ATLANTA — Wind turbines, subcooled glycol/water, geothermal wells, reuse of coil condensation water, and a central heat pump water heating system are among the innovative measures used in the five buildings that recently received ASHRAE Technology Awards.

The awards recognize outstanding achievements by members who have successfully applied innovative building designs. Their designs incorporate ASHRAE standards for effective energy management and IAQ.

Benjamin Skelton, president of Cyclone Energy Group in Chicago, received first place in the new commercial buildings category for the Walgreens Net-zero Store in Evanston, Illinois. The store is designed to achieve net-zero energy and features 840 roof-mounted solar panels; two 35-foot-tall wind turbines; geo-exchange energy obtained by drilling 550 feet into the ground below the store; LED lighting and daylight harvesting; CO2 refrigerant for heating, cooling, and refrigeration equipment; and energy-efficient building materials.

Dylan T. Connelly, associate for the Integral Group in Oakland, California, received first place in the existing commercial buildings category for DPR Construction’s San Francisco Net-positive Energy Office. DPR Construction occupies the building and has a 10-year lease with an option for 10 more years.

The design includes a 118-kW rooftop photovoltaic system, all electric systems, operable skylights, building-management-system-controlled ceiling fans, enhanced daylighting, and living walls. A net-positive-energy office building was achieved by reducing energy loads through the use of efficient HVAC and electrical systems and by installing photovoltaic and solar thermal systems on the roof to produce more energy than the building consumes. The retrofit project reduced its initial carbon footprint by more than 70 percent.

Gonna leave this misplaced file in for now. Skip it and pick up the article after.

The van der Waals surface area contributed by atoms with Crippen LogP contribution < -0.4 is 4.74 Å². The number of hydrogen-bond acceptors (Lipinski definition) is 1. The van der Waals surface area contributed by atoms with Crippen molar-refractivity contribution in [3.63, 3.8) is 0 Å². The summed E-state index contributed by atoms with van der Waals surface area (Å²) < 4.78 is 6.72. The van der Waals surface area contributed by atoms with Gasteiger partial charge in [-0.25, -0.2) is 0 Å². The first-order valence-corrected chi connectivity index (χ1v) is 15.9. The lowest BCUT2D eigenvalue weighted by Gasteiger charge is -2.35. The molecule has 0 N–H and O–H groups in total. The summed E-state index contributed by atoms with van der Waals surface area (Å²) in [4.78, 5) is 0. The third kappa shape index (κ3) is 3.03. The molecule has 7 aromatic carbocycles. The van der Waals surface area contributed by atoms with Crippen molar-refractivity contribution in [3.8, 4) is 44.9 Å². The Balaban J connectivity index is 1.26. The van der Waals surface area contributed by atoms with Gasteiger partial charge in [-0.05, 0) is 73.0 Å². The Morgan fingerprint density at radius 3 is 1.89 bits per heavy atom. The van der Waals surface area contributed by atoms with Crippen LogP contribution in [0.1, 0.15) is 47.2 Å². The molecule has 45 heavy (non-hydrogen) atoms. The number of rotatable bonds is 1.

Nicolas Lemire, president and principal of Pageau Morel and Associates in Montreal, Quebec, Canada, received first place in the new educational facilities category for the Anne-Marie Edward Science Building at John Abbott College, Sainte-Anne-De-Bellevue, Quebec, Canada.

Energy diversification is accomplished with the use of geothermal wells, electrical heating and cooling, natural gas hot water heating, and solar preheating. Potable water consumption is reduced with the use of low-flow plumbing fixtures, and resources are maximized through reuse and recuperation.

Ken Warren, capital project manager, Port of Seattle, received first place in the new industrial facilities or processes category for the Sea-Tac Airport Pre-Conditioned Air project.

The system includes pre-conditioned air plant (PCAP) piping and air handlers to provide cooling and heating for airplanes during boarding and deplaning to reduce costs for airlines, improve air quality, reduce noise, and increase energy efficiency. The reductions realized through the project include annual savings of an estimated 5 million gallons in fuel, a $15 million savings in airline fuel costs, 40,000 metric tons of greenhouse gases, 73 tons of nitrogen oxides, and noise pollution from aircraft parked at the gates operating their auxilary power units.

Jonathan M. Heller, principal engineer of Ecotope Inc. in Seattle, received first place in the residential category for the Stack House Apartments. Using a central heat pump water heating system, ductless heat pumps for 40 percent of the apartment units and common spaces, and rainwater catchment and reuse for urban agriculture on the roof, the apartments are achieving exceptional efficiency levels. For more information, visit

Publication date: 1/18/2016 

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